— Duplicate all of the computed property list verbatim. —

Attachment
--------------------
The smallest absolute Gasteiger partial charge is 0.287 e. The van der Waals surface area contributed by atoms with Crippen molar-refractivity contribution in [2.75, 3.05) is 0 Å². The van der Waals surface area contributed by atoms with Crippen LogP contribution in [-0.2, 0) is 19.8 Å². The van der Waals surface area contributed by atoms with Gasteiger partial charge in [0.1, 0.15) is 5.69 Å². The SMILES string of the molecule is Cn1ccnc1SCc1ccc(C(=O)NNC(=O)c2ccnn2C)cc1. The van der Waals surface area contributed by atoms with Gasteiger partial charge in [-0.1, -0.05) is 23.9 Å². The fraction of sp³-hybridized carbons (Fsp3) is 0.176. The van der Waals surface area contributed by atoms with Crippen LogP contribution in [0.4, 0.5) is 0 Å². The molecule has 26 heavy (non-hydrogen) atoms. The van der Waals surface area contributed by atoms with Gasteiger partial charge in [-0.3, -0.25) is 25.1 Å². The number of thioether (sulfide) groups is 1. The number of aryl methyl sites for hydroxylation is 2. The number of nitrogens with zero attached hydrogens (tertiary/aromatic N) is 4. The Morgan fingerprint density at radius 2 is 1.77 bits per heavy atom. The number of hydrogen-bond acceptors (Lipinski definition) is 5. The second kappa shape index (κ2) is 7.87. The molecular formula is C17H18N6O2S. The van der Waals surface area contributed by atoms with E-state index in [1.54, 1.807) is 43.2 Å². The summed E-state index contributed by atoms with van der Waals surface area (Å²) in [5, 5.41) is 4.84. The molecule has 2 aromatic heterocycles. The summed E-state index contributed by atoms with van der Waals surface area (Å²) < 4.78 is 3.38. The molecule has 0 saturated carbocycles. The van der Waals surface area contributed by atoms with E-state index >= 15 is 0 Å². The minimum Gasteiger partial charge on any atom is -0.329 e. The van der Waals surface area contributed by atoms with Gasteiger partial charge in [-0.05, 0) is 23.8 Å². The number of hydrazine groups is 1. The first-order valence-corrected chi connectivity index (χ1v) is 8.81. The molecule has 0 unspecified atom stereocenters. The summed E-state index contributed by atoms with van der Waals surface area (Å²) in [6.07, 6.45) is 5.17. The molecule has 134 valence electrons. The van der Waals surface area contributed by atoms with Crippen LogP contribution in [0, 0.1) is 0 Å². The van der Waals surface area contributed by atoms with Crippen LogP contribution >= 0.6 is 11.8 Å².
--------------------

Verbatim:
The smallest absolute Gasteiger partial charge is 0.287 e. The van der Waals surface area contributed by atoms with Crippen molar-refractivity contribution in [2.75, 3.05) is 0 Å². The van der Waals surface area contributed by atoms with Crippen LogP contribution in [-0.2, 0) is 19.8 Å². The van der Waals surface area contributed by atoms with Gasteiger partial charge in [0.1, 0.15) is 5.69 Å². The SMILES string of the molecule is Cn1ccnc1SCc1ccc(C(=O)NNC(=O)c2ccnn2C)cc1. The van der Waals surface area contributed by atoms with Gasteiger partial charge in [-0.1, -0.05) is 23.9 Å². The fraction of sp³-hybridized carbons (Fsp3) is 0.176. The van der Waals surface area contributed by atoms with Crippen LogP contribution in [0.4, 0.5) is 0 Å². The molecule has 26 heavy (non-hydrogen) atoms. The van der Waals surface area contributed by atoms with Gasteiger partial charge in [-0.3, -0.25) is 25.1 Å². The number of thioether (sulfide) groups is 1. The number of aryl methyl sites for hydroxylation is 2. The number of nitrogens with zero attached hydrogens (tertiary/aromatic N) is 4. The Morgan fingerprint density at radius 2 is 1.77 bits per heavy atom. The number of hydrogen-bond acceptors (Lipinski definition) is 5. The second kappa shape index (κ2) is 7.87. The molecular formula is C17H18N6O2S. The van der Waals surface area contributed by atoms with E-state index in [1.54, 1.807) is 43.2 Å². The summed E-state index contributed by atoms with van der Waals surface area (Å²) in [5, 5.41) is 4.84. The molecule has 2 aromatic heterocycles. The summed E-state index contributed by atoms with van der Waals surface area (Å²) < 4.78 is 3.38. The molecule has 0 saturated carbocycles. The van der Waals surface area contributed by atoms with E-state index >= 15 is 0 Å². The minimum Gasteiger partial charge on any atom is -0.329 e. The van der Waals surface area contributed by atoms with Gasteiger partial charge in [-0.05, 0) is 23.8 Å². The number of hydrazine groups is 1. The first-order valence-corrected chi connectivity index (χ1v) is 8.81. The molecule has 0 unspecified atom stereocenters. The summed E-state index contributed by atoms with van der Waals surface area (Å²) in [6.07, 6.45) is 5.17. The molecule has 134 valence electrons. The van der Waals surface area contributed by atoms with Crippen LogP contribution in [0, 0.1) is 0 Å². The van der Waals surface area contributed by atoms with Crippen LogP contribution >= 0.6 is 11.8 Å².